Inter Press ServiceVani S. Kulkarni – Inter Press Service http://www.ipsnews.net News and Views from the Global South Thu, 20 Sep 2018 12:08:34 +0000 en-US hourly 1 https://wordpress.org/?v=4.8.7 Old Age Is a Curse in Indiahttp://www.ipsnews.net/2018/08/old-age-curse-india/?utm_source=rss&utm_medium=rss&utm_campaign=old-age-curse-india http://www.ipsnews.net/2018/08/old-age-curse-india/#respond Tue, 21 Aug 2018 10:19:37 +0000 Pratima Yadav, Raghav Gaiha, and Vani Kulkarni http://www.ipsnews.net/?p=157285 The swift descent of the elderly in India into non-communicable diseases could have various disastrous consequences.

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Old age morbidity is a rapidly worsening curse in India. The swift descent of the elderly in India (60 years+) into non-communicable diseases (NCDs e.g. cardiovascular diseases, cancer, chronic respiratory diseases and diabetes) could have disastrous consequences in terms of impoverishment of families, excess mortality, lowering of investment and consequent deceleration of growth

Credit: Neeta Lal/IPS

By Pratima Yadav, Raghav Gaiha, and Vani S. Kulkarni
NEW DELHI, Aug 21 2018 (IPS)

Old age morbidity is a rapidly worsening curse in India. The swift descent of the elderly in India (60 years+) into non-communicable diseases (NCDs e.g. cardiovascular diseases, cancer, chronic respiratory diseases and diabetes) could have disastrous consequences in terms of impoverishment of families, excess mortality, lowering of investment and consequent deceleration of growth.

Indeed, the government has to deal simultaneously with the rising fiscal burden of NCDs and substantial burden of infectious diseases. As a recent Lancet report (2018) points out, failure to devise a strategy and make timely investment now will jeopardise achievement of SDG 3 and target 4 of a one-third reduction in premature mortality from NCDs by 2030.

Pratima Yadav

NCDs are chronic in nature and take a long time to develop. They are linked to ageing and affluence, and have replaced infectious diseases and malnutrition as the dominant causes of ill health and death in much of the world including India. The four NCDs (cardiovascular diseases, cancer, chronic respiratory diseases and diabetes) share a set of modifiable risk factors: unhealthy diet, physical inactivity, smoking, excessive use of alcohol and failure to detect and control intermediate risk factors such as high blood pressure, high cholesterol, high blood sugar and excess weight (Bloom et al. 2014).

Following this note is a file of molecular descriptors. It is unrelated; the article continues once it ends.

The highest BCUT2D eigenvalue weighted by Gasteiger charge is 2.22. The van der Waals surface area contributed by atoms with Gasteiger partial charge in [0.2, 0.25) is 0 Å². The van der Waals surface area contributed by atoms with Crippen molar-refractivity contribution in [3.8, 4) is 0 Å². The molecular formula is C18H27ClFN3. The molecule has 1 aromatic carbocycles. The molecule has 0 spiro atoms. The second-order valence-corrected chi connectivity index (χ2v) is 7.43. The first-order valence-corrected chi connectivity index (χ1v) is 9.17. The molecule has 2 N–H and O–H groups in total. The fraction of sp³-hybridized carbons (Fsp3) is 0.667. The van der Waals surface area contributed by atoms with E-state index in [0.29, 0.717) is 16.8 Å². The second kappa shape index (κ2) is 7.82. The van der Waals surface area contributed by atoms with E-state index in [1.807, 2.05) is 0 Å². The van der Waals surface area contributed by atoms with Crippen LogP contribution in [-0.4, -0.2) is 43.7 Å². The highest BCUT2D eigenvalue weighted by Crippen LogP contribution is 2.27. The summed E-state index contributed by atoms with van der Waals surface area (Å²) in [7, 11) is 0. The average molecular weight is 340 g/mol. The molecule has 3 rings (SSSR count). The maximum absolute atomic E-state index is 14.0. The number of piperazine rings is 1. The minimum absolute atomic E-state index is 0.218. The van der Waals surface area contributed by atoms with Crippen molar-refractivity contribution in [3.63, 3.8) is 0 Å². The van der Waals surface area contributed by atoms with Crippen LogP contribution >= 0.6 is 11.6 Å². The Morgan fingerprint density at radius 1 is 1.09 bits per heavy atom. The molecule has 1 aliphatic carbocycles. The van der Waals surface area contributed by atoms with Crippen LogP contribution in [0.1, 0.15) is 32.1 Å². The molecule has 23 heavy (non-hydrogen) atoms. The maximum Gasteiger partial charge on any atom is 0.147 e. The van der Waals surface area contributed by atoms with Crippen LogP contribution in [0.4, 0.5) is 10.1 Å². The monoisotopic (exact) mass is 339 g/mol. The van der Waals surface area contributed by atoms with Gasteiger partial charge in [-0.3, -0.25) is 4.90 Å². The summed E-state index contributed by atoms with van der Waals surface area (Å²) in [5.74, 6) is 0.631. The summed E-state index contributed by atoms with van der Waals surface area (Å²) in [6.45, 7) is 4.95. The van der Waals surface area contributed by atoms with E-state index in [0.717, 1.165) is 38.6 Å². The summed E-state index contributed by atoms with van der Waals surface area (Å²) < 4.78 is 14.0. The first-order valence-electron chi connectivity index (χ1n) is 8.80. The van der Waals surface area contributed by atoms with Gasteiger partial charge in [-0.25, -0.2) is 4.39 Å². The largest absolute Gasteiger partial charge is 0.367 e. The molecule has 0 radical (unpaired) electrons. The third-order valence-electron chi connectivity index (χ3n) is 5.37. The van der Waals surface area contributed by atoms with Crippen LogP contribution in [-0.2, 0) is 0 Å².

Of the 56 million deaths worldwide each year, 38 million (68%) are due to non-communicable diseases (NCDs), and 16 million (more than 40%) of these deaths are premature (before 70 years of age).

The four NCDs (cardiovascular diseases, cancer, chronic respiratory diseases and diabetes) account for 42% of all deaths in India. These diseases contribute to 22% of disability-adjusted life-years in India (or DALYs—the combination of years lived with serious illness and those lost due to premature death). So the cost in terms of lives lost is horrendous.

Our analysis with National Sample Survey (NSS) data for 2004 and 2014 highlights some of these concerns in a striking way.

Vani S. Kulkarni

The burden of NCDs rose sharply among the old. It doubled among 61-70 years and 71-80 years and nearly tripled among 80 + years. In sharp contrast, prevalence of communicable diseases also rose but only slightly. So there are strong grounds for an epidemiological transition away from communicable diseases to non-communicable diseases among the old that require longer-term and more expensive solutions.

Between rural and urban areas, the latter had higher prevalence of NCDs and the disparity grew. This gap is largely attributable to greater dependence on processed food, and environmental pollution.

Comparison by gender yields an interesting reversal. In 2004, aged women had higher prevalence of NCDs than aged men, but there was a reversal in 2014. Part of the explanation lies in difference in health-seeking behaviour, with women more restricted in their access to medical care.

Highest prevalence of NCDs was observed among the widowed, followed by the divorced/separated and lowest among never married. Each of these groups recorded higher prevalence except never married who recorded a decline. Ostracised by society, widows often seek solace in slow death.

Raghav Gaiha

Does education make a difference? It does. Among the illiterates and those below primary, the prevalence rose while in all other categories of education it declined. The decline was sharpest among the graduates, followed by those with middle to higher secondary education.

NCDs are often associated with affluence and associated sedentary lifestyle and diets rich in carbohydrates and fats. So we examined the association between per capita income quintiles and NCDs. One striking feature is that both in 2004 and 2014, prevalence rose steadily across these quintiles except in the lowest/least affluent. Besides, prevalence rose more than moderately among the more affluent fourth and fifth quintiles. So the characterisation of NCDs as diseases of affluence is accurate.